Everyone does their "top" lists of the past year.  Why would I let myself be left out?

I figured I would try to do something different, however, since I pride myself on writing and story.  So I'm giving you my top 5 lists of movies in 2013 that either fell BELOW my expectations or EXCEEDED my expectations in terms of story/screenplay/writing, etc.  This is not comprehensive, just a quick post as I was thinking about those movies that hit MY personal radar this year -- and either fell below or exceeded what I thought they should be.  Ready?  Here we go...  Part ONE is coming up here.  Part TWO to follow shortly...
5.  Lone Ranger
  I knew it was going to be a "Pirates" clone, but Johnny Depp and the Old West?  I have to admit I was a bit excited.  At least I thought that Elliott and Rossio would give a bit more umph to it than they did.  Artie was a cool idea for the hero -- but he did nothing heroic.  In addition, I think there was a bunch of stuff that was missing from an earlier draft -- and rumor has it that it included werewolves (hence the weird silver bullet stuff.)  Overall, fell well below expectations.
4.  Man of Steel
Before you get mad -- I'm a HUGE Superman nerd.  And ultimately, I sort of liked the movie, but I was really anticipating a cool story from Goyer (supervised by Nolan himself) and this one fell a little short.  While I loved how the origin story intertwined with his life -- and thought the extra time on Krypton was cool -- I just could't get over how Superman couldn't think to get those bad guys away from Metropolis.  Honestly, the fights would have been just as epic and cool in some old abandoned warehouses, and 6.8 million people wouldn't have died.  Oh...and WHY did Superman have to be the one to fight that weird World Builder?  Couldn't Superman be the one to throw his ship into phantom drive?  Wouldn't that just destroy the link to the other side of the world anyway?  Hm?
3.  Oz the Great and Powerful
Remember, I'm not talking about acting and casting.  (Franco?  Really?) But story on this was...urgh.  This could have been so cool!  But to have some weird sister thing that didn't work and then somehow trick Mila Kunis into changing into the wicked witch?  Boo.  And what great characters to play with -- but they just let us down.  The only line that I really liked from the movie is how the monkey sneezed away the plan.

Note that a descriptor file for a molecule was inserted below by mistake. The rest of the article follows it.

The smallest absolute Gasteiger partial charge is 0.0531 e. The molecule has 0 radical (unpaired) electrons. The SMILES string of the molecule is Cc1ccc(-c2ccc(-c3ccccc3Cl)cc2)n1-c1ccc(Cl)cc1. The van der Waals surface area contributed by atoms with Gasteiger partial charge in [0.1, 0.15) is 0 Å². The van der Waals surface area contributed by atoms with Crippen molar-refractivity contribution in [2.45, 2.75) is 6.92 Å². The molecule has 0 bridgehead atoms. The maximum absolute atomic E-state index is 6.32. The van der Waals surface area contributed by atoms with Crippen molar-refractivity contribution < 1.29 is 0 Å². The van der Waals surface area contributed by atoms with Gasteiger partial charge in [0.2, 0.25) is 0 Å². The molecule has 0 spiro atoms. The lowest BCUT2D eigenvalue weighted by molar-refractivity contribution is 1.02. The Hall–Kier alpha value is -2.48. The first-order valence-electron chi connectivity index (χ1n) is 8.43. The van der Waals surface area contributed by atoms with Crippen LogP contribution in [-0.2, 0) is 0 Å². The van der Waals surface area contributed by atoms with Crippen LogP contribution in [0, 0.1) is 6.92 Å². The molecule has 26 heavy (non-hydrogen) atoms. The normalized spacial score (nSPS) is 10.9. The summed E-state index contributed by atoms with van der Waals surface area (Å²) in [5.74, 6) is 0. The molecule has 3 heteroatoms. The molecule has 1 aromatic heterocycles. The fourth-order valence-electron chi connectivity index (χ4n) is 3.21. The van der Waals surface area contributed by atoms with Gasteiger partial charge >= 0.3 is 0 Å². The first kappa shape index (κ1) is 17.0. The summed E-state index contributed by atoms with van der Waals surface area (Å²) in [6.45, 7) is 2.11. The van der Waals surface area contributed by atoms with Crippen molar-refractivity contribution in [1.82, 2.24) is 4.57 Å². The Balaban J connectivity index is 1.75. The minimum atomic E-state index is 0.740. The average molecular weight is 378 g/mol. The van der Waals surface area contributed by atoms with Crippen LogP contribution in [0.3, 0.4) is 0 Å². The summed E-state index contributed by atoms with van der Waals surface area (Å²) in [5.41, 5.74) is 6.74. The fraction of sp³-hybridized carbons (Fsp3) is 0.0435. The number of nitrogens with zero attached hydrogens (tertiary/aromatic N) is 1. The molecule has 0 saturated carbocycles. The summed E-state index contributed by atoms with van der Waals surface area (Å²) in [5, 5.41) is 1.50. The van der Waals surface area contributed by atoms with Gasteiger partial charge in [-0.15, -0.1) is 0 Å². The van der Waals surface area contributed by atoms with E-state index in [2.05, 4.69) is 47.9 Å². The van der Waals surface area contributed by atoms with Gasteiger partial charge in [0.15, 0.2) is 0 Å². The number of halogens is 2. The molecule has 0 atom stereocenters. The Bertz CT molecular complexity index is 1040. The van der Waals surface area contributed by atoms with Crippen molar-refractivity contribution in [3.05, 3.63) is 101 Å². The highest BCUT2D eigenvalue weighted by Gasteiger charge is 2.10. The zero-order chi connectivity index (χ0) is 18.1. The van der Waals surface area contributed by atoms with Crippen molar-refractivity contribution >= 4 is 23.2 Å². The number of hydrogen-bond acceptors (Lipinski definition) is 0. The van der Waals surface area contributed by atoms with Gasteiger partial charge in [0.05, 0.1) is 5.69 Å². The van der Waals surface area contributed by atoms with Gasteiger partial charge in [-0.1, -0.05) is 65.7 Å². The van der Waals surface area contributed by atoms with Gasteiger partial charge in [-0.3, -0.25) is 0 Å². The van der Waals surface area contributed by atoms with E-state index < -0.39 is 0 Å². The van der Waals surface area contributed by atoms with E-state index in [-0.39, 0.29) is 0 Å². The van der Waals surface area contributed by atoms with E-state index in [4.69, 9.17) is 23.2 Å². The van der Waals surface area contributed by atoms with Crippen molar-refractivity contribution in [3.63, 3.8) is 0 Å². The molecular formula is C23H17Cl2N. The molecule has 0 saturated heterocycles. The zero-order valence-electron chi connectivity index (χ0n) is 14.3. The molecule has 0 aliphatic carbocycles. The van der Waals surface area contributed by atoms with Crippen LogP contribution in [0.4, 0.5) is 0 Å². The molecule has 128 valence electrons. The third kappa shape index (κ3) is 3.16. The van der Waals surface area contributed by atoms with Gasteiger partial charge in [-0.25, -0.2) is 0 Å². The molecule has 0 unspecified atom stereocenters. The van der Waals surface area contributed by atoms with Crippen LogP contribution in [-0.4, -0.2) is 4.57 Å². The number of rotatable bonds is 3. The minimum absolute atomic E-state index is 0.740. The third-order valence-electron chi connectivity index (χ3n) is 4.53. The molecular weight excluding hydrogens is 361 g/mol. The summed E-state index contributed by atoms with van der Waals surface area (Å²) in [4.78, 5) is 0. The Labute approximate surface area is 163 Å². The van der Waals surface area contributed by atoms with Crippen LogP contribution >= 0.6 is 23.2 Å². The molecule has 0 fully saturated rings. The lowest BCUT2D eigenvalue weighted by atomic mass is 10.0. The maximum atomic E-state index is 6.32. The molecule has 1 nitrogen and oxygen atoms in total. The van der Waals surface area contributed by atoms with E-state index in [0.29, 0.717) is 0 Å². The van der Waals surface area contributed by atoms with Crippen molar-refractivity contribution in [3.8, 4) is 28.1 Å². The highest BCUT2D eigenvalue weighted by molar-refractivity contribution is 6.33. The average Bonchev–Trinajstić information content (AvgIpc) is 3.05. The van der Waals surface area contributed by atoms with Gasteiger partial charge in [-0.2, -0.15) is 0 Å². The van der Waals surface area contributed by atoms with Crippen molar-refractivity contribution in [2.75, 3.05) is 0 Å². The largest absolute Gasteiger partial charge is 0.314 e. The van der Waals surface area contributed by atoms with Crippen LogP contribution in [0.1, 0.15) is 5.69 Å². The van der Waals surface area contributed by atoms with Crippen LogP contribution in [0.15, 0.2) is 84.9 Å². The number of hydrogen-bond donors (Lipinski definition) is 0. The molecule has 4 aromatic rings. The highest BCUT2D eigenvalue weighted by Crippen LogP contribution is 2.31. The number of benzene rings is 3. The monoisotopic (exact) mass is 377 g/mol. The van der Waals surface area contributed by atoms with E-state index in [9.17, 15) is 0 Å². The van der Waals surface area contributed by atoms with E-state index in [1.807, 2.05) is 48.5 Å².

2.  Pacific Rim
Yikes.  Now I know, I know, you may be wondering why I'm bagging on a movie about giant robots fighting giant monsters when it comes to story and writing.  But this was really really bad. Like Gypsy Danger bad.  If you're going to go cliche with different countries, bad accents, and shallow characters that's actually FINE.  But just go ALL THE WAY with it.  Use tongue-in-cheek methods and cartoon it up a little bit!  How cool would it have been to write in CRAZY cliches like the Russian robot using a hammer and sickle as weapons or the Australian robot throwing a massive boomerang?  Instead, you tried to make the movie serious in some parts and crazy in others.  Also, don't introduce cool things and kill them within 5 minutes.  If it's not in the budget -- leave them out in the first place! 
1.  (breaks my heart...but) Star Trek Into Darkness
Kahn.  Benedict Cumberbatch.  JJAbrams.  Good momentum from the first movie.  Kahn.  I'll say it again.  Kahn!  How could we mess up this story?  Oh let's see.  Just kind of rehash the old story but flip-flop Kirk and Spock?  Nope.  Big miss on this one.  And magic blood?  Magic blood never works.  Not just magic blood, but resurrection blood?  Works in the bible, but not in Star Trek.  How cool would it have been to pitch the incredible mind and strength of Kahn against the relatively new crew of the Enterprise?  We don't know.  We never saw it.

That's it for the bad news.  Good news coming up soon! 
...to be continued.

Full disclosure:  I wanted to see this anyway.  I would have seen it even if I wasn't a writer.  And in the fairness of all things internet:  there are some spoilers here.
Why will writers dig this movie?  Uh...der.  It's about a writer.  And story.  And collaboration.  And frustration with creative-types working together. 
It's good.  Really good.
In the age of super cgi-fueled behemoths that honestly lose all senses of subtly (sorry Desolation of Smaug) we have a very nice and refreshing story that actually takes the entire movie to develop.  It's slow storytelling, but it's worth it.  So again -- why is it for writers?  P.L. Travers (according to this film -- and the research seems to back it us) is crazy.  Full on wacky in her creative and collaborative process.  She has weird demands, hates the idea of Disney and the U.S., and despises how Walt wanted to turn Mary Poppins into a musical.  We see that this is mainly due to alcoholic father, family troubles, sadness, melancholic upbringing yeah yeah yeah.  But this still is not my point.  Ultimately, Mary Poppins is HER creation, and it means something to her.  Something big.  The cathartic process that Travers went through in creating Poppins somehow helped her cope with her own life.  And if anyone else wanted to mess with that creation in any way -- Momma Bear claws came out.  It's a wonder that she even got the books published!